Changing the world

  • Written by Brenda Sexton
  • Published in NW Stories
Photo: Courtesy Our Lady of Lourdes School Photo: Courtesy Our Lady of Lourdes School

Our Lady of Lourdes students learn that small eco-friendly habits can make a big difference

Dumping garbage cans into plastic wading pools and sifting through the rubbish with tongs, students at Our Lady of Lourdes School in Vancouver discovered something surprising: 50 percent of their school’s garbage could be recycled.

That move to examine their trash three years ago was inspired by Pope Francis’ encyclical Laudato Si’: On Care for Our Common Home. It was the beginning of a green movement at the school that has continued to grow.

OLL is among more than a dozen Catholic elementary schools in the Archdiocese of Seattle where students are learning that small eco-friendly habits can change the world in a big way.

“They’ve got an amazing group of inspired parents and students,” said Michelle Picinich, environmental outreach specialist for Clark County Green Schools, who works closely with Our Lady of Lourdes.

In the first year, the Our Lady of Lourdes Green Team — a collaboration of parents, students and staff — boosted the school’s recycling program and cut waste, earning certifications in waste/recycling and water and saving the school nearly $5,000 a year on its garbage bill. Now they are working on energy, healthy school buildings and school grounds and gardens, with the aim of getting two more certifications by June to reach the “gold” level.

“I feel like Green Team lets me help the Earth and care for the planet that God made,” OLL second-grader Emma Curtis wrote when Northwest Catholic asked students to reflect on their environmental efforts.

“I learn about little ways I can make a difference and share that with my family and friends, and then they can share it, and then they share it until it’s the whole world sharing and caring for the Earth,” Emma wrote. “Isn’t that funny?”

The students take pride in being a green school, said April Dhanens, the Green Team’s parent leader. “So much of that pride comes from knowing that they are fulfilling their mission as Catholics by answering Pope Francis’ call to environmental stewardship.”

Going ‘litterless’ at lunch

It all started in the 2016–17 school year when parents Dhanens, Lisa Da Silva and Ali Sacash-Johnson harnessed their love and passion for the environment into a partnership with Washington Green Schools and Clark County Green Schools to start the Our Lady of Lourdes Green Team.

Washington Green Schools guides and supports public and private schools to be leaders for the environment, offering certification in six categories: Waste and Recycling, School Grounds and Gardens, Energy, Water, Transportation, and Healthy School Buildings.

The organization trains educators on its programs, curricula and various local climate science topics, as well as visiting schools to work individually with green teams. Certified schools receive a flag, certificate and often an award ceremony with a WSG representative present.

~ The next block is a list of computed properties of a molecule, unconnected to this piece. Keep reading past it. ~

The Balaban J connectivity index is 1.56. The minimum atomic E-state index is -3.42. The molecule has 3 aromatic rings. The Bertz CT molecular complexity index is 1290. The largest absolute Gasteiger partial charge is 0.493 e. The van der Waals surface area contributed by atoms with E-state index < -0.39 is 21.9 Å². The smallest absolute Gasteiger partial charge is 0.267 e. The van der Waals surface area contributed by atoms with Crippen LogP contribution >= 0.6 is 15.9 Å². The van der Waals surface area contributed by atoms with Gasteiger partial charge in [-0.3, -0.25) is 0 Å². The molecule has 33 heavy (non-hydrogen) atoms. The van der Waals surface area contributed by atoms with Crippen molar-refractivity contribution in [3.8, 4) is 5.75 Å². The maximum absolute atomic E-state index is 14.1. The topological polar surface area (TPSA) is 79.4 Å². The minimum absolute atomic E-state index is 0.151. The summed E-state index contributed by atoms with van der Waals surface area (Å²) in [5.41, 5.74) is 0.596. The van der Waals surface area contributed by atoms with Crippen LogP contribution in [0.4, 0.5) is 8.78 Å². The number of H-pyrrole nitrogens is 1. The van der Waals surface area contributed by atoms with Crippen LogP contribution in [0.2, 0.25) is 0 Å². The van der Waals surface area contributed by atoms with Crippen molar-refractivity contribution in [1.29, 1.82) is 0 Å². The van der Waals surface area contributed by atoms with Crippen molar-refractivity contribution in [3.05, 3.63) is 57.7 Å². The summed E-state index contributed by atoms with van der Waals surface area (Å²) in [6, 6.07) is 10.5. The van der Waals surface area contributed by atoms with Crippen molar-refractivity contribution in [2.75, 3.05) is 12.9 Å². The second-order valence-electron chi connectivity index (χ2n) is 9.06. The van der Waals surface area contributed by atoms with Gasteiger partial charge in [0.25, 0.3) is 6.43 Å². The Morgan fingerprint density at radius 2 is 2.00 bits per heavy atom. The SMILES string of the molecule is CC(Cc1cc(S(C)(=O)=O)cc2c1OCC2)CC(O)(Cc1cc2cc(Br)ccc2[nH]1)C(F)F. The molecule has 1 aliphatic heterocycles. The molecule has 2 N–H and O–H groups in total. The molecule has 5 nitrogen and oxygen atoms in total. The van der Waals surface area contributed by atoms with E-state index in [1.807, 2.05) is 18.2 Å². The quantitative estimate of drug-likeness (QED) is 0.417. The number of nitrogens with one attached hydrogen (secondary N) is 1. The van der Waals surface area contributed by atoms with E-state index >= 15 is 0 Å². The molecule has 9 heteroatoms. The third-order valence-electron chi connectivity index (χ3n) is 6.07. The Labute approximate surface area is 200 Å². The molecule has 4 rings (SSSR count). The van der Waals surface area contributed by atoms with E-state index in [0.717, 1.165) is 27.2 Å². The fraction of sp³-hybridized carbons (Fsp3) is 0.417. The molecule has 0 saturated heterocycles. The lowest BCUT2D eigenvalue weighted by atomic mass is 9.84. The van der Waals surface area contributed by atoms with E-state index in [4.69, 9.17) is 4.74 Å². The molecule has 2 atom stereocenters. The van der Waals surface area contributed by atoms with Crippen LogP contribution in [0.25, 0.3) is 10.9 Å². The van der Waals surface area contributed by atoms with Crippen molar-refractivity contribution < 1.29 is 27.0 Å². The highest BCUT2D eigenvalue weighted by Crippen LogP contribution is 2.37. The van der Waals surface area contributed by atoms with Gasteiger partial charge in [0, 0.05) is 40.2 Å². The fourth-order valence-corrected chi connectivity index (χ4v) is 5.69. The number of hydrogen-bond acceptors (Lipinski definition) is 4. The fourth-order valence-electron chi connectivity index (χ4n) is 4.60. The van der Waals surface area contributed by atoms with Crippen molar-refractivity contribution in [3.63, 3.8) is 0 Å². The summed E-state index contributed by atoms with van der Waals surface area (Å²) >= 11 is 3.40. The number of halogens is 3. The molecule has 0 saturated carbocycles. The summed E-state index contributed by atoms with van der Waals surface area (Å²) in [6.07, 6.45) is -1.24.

The OLL Green Team is open to all students in grades K–8; currently 20 students are team members. For its initial goal, the team set out to earn the waste and recycling certification. They wanted to improve recycling habits that would in turn reduce the school’s garbage output and carbon footprint, and save the school money.

They decided on a “litterless lunch” campaign with fliers, assemblies and presentations to educate classmates on what could, and should, be recycled. They also developed a sorting system with signs to serve as a roadmap.

The student effort paid off in the first year — OLL was the first private, independent school in southwest Washington to be certified as a green school, Sacash-Johnson said. As a bonus, OLL was able to reduce the frequency of the school’s garbage pickup, and the nearly $5,000 in savings went back into the school’s operating budget.

That success wouldn’t be possible without Green Team members who donate their time during and after school to “teach their peers, learn about sustainability, and bring our projects to fruition,” Dhanens said. “Their passion has spread like wildfire through our parish and school communities. I would love to see the same happen in other parishes throughout our diocese.”

For students, the rewards of Green Team include building bonds with their classmates and the world.

“Being on the Green Team nourishes my Catholic faith because I am following Pope Francis’ Laudato Si’ by being kind to the earth,” wrote fifth-grader Piper Johnson.

Our Lady of Lourdes SchoolStudents learn about worms and vermicomposting. Photo: Courtesy Our Lady of Lourdes School

Working toward the future

Another success came through a separate program, sponsored by a composite decking company. Students collected nearly 900 pounds of plastic film and wrap — basically grocery bags — and won a bench for the playground the first year and a bird feeder last year.